I’m Roxanne – a nineteen year old environmentalist living and travelling aboard my family’s yacht, and taking the opportunity to write about the wildlife and ecological issues which I encounter on the way.
Events seem to have been spiralling out of control during recent years, and few people would argue with the fact that the world as a whole appears to be developing some serious problems. Whilst war and political unrest have come and gone throughout human civilization; some of the issues which we will have to deal with in the immediate future are more modern, and rather less reversible.
Climate change has made a fast transition from a theoretical threat to very tangible problem – one which, at best, will still be affecting civilization for generations to come; and, in a worst case scenario, could destroy it all together. Mankind has inadvertently wiped out an incredible fifty percent of all the mammals, birds, fish, reptiles, and amphibians on the planet within just the last forty years. The number of extinctions currently taking place has been unheard of since the age of the dinosaurs – species are disappearing over thousand times faster than usual, at a rate of dozens a day.
Meanwhile the icecaps are melting ever faster, what is left of the rainforests is still shrinking, the oceans are rapidly growing hotter, more acidic, polluted, and over-fished; and the world spins ever more dangerously out of control in the grip of man-made problems – while man seems to lack the ability, or the motivation, to do anything about it.
In everyday life, people don’t tend to witness first-hand these changes in the natural world, making it easy and a lot more reassuring to simply avoid the issue. But I had unorthodox upbringing which made the environment’s current plight rather harder to ignore.
Thirty years ago, my parents left England aboard a small yacht. They were both already sailors – my father had been around the world in the same vessel – and shared a desire to explore the world, at a leisurely pace, and perhaps escape western civilization in the process. They loitered around in the Atlantic for the next few years, visiting various different countries, stopping along the way to work, and producing three offspring. I was the third, born aboard their yacht in England during a brief intermission in the adventure; they’d had an unfortunate encounter with a storm in the Southern ocean, and decided come back and build themselves a rather sturdier boat. I left the country with the rest of the family at the tender age of two weeks – after a couple of years camping on a farm in South Africa my parents had constructed Mollymawk, our new vessel, and we were back afloat.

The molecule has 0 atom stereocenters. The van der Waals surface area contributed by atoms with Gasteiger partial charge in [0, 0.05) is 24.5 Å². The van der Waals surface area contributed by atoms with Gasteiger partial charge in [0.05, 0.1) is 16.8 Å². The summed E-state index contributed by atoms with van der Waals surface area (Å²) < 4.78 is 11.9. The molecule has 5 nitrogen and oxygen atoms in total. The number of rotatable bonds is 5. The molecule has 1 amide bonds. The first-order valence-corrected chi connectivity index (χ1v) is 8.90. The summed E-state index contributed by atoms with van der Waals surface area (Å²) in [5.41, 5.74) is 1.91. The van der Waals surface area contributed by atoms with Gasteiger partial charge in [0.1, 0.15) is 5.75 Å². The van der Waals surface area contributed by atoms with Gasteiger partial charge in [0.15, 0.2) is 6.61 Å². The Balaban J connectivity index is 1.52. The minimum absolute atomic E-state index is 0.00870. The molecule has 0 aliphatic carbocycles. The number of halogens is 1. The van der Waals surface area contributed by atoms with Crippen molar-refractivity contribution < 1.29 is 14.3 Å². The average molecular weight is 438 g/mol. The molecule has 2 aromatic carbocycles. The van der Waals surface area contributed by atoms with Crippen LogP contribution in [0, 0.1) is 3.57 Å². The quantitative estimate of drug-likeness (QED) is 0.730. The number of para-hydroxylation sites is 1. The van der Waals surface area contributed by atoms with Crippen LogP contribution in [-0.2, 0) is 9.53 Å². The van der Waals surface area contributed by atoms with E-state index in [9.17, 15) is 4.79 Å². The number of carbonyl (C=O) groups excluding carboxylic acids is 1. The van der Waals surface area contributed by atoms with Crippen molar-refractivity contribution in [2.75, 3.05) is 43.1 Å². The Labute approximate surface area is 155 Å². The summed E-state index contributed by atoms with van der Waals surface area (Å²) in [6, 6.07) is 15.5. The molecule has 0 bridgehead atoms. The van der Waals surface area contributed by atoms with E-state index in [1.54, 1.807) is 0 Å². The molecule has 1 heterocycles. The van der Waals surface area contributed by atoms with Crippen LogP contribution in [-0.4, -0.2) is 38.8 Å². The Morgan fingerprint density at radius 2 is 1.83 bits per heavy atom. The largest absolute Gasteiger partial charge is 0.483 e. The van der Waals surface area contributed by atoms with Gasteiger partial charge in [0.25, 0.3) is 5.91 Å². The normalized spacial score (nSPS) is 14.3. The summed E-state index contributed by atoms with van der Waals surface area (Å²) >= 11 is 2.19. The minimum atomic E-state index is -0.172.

Childhood, for me and my siblings, was unconventional: the family rarely remained in one place for more than a month or so, while on other occasions our home was out of sight of land for weeks at a time. In place of activities such as watching television we were expected to amuse ourselves with books, or by joining in with the sailing and navigation. My parents also didn’t believe in the concept of school, their philosophy being that people should simply be left to educate themselves.
By the age of four or five I was demonstrating my interest in biology by keeping an array insects and spiders in boxes in my cabin (a habit which I’ve never entirely out-grown) and I soon upgraded to birds and amphibians, and to making dairies and drawings recording all events relating to natural history. My major interest is still ecology, and I devote much of my time to studying, drawing and writing about the wildlife and environmental issues which I encounter as I travel. I’m currently in Chile, getting to know the forests, fiords, and wildlife, and becoming accustomed to type of sailing which involves snow-storms and floating ice.
But although my upbringing has given me a chance to remain in touch with natural environment, it has simultaneously provided me with plenty of opportunities to witness its destruction. Such as hundreds of endangered green turtles washed up on the beaches in Brazil, killed in fisherman’s nets; or the dramatic decline in the numbers of fish and sea birds I have seen in Atlantic over just the last few years. Or plastic, seemingly everywhere on the surface of the earth – heaped up in waist-deep piles on the beaches of uninhabited islands, and floating in the middle of the ocean a thousand miles from land.
Most people have heard of the butterfly effect, the concept that a minute action can indirectly have tremendous results – the name originally came into usage from the notion that a single flap of a butterflies wings could eventually cause a tornado elsewhere. It’s a phrase which has many applications in the context of the environment: as when the decline of an insignificant plant or animal results in a “cascade”, affecting completely unrelated species. The planet-wide ecosystem, which has slowly developed over thousands of millennia, is certainly too complex for us ever to foresee all the long-term results of our own abrupt alterations.
But the concept of a butterfly effect might apply in another sense as well; the small actions of individuals could give rise to tremendous results. Ordinary people have long been witnessing the destruction of the world around us and expecting governments to do something to prevent it; but the environmental movement has so far been very slow to gather pace. So, before it’s too late, maybe we should start something of a butterfly effect.